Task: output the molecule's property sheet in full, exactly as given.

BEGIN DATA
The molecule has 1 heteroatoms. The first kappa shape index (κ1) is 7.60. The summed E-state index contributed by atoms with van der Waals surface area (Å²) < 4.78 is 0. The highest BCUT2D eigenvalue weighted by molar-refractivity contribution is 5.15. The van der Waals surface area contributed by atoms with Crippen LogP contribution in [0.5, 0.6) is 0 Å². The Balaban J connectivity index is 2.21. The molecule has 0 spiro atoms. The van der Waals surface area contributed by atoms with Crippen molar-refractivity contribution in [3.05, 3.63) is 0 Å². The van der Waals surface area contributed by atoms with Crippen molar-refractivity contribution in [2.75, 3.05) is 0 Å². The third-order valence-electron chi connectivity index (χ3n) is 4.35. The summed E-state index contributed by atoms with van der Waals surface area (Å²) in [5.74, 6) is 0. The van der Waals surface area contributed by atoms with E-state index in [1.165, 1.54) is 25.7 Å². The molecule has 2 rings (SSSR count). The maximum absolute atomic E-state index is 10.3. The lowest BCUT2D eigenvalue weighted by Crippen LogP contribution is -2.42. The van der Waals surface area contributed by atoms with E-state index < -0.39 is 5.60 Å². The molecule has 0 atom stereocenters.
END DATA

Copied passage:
The molecule has 1 heteroatoms. The first kappa shape index (κ1) is 7.60. The summed E-state index contributed by atoms with van der Waals surface area (Å²) < 4.78 is 0. The highest BCUT2D eigenvalue weighted by molar-refractivity contribution is 5.15. The van der Waals surface area contributed by atoms with Crippen LogP contribution in [0.5, 0.6) is 0 Å². The Balaban J connectivity index is 2.21. The molecule has 0 spiro atoms. The van der Waals surface area contributed by atoms with Crippen molar-refractivity contribution in [3.05, 3.63) is 0 Å². The van der Waals surface area contributed by atoms with Crippen molar-refractivity contribution in [2.75, 3.05) is 0 Å². The third-order valence-electron chi connectivity index (χ3n) is 4.35. The summed E-state index contributed by atoms with van der Waals surface area (Å²) in [5.74, 6) is 0. The van der Waals surface area contributed by atoms with E-state index in [1.165, 1.54) is 25.7 Å². The molecule has 2 rings (SSSR count). The maximum absolute atomic E-state index is 10.3. The lowest BCUT2D eigenvalue weighted by Crippen LogP contribution is -2.42. The van der Waals surface area contributed by atoms with E-state index < -0.39 is 5.60 Å². The molecule has 0 atom stereocenters.